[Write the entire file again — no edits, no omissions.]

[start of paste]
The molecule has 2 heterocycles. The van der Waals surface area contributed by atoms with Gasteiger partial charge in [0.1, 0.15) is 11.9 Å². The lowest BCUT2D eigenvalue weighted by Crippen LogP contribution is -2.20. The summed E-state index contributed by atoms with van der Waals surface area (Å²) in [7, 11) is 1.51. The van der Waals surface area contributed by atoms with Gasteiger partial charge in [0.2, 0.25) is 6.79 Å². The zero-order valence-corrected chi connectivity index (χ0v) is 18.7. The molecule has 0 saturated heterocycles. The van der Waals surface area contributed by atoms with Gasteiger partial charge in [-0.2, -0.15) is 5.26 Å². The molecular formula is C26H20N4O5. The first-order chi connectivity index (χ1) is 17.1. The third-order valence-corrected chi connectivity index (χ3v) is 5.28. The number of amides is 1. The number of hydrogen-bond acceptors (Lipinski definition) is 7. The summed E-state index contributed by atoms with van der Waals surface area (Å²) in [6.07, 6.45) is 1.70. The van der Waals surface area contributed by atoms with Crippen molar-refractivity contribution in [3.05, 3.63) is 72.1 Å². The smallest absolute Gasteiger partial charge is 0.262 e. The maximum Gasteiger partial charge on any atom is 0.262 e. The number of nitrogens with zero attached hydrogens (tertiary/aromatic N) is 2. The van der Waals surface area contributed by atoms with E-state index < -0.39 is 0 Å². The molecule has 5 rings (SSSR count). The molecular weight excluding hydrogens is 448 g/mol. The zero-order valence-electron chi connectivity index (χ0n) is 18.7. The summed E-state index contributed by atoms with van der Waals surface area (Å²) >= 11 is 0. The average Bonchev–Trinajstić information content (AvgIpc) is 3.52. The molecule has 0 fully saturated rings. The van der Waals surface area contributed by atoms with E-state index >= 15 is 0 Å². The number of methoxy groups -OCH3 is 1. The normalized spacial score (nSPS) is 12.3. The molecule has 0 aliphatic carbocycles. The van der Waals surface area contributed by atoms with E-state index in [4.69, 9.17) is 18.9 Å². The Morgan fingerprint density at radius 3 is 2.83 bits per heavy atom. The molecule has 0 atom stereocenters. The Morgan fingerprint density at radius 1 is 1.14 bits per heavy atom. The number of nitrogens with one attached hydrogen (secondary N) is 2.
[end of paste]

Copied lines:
The molecule has 2 heterocycles. The van der Waals surface area contributed by atoms with Gasteiger partial charge in [0.1, 0.15) is 11.9 Å². The lowest BCUT2D eigenvalue weighted by Crippen LogP contribution is -2.20. The summed E-state index contributed by atoms with van der Waals surface area (Å²) in [7, 11) is 1.51. The van der Waals surface area contributed by atoms with Gasteiger partial charge in [0.2, 0.25) is 6.79 Å². The zero-order valence-corrected chi connectivity index (χ0v) is 18.7. The molecule has 0 saturated heterocycles. The van der Waals surface area contributed by atoms with Gasteiger partial charge in [-0.2, -0.15) is 5.26 Å². The molecular formula is C26H20N4O5. The first-order chi connectivity index (χ1) is 17.1. The third-order valence-corrected chi connectivity index (χ3v) is 5.28. The number of amides is 1. The number of hydrogen-bond acceptors (Lipinski definition) is 7. The summed E-state index contributed by atoms with van der Waals surface area (Å²) in [6.07, 6.45) is 1.70. The van der Waals surface area contributed by atoms with Crippen molar-refractivity contribution in [3.05, 3.63) is 72.1 Å². The smallest absolute Gasteiger partial charge is 0.262 e. The maximum Gasteiger partial charge on any atom is 0.262 e. The number of nitrogens with zero attached hydrogens (tertiary/aromatic N) is 2. The van der Waals surface area contributed by atoms with E-state index < -0.39 is 0 Å². The molecule has 5 rings (SSSR count). The molecular weight excluding hydrogens is 448 g/mol. The zero-order valence-electron chi connectivity index (χ0n) is 18.7. The summed E-state index contributed by atoms with van der Waals surface area (Å²) >= 11 is 0. The average Bonchev–Trinajstić information content (AvgIpc) is 3.52. The molecule has 0 fully saturated rings. The van der Waals surface area contributed by atoms with E-state index >= 15 is 0 Å². The number of methoxy groups -OCH3 is 1. The normalized spacial score (nSPS) is 12.3. The molecule has 0 aliphatic carbocycles. The van der Waals surface area contributed by atoms with E-state index in [4.69, 9.17) is 18.9 Å². The Morgan fingerprint density at radius 3 is 2.83 bits per heavy atom. The molecule has 0 atom stereocenters. The Morgan fingerprint density at radius 1 is 1.14 bits per heavy atom. The number of nitrogens with one attached hydrogen (secondary N) is 2.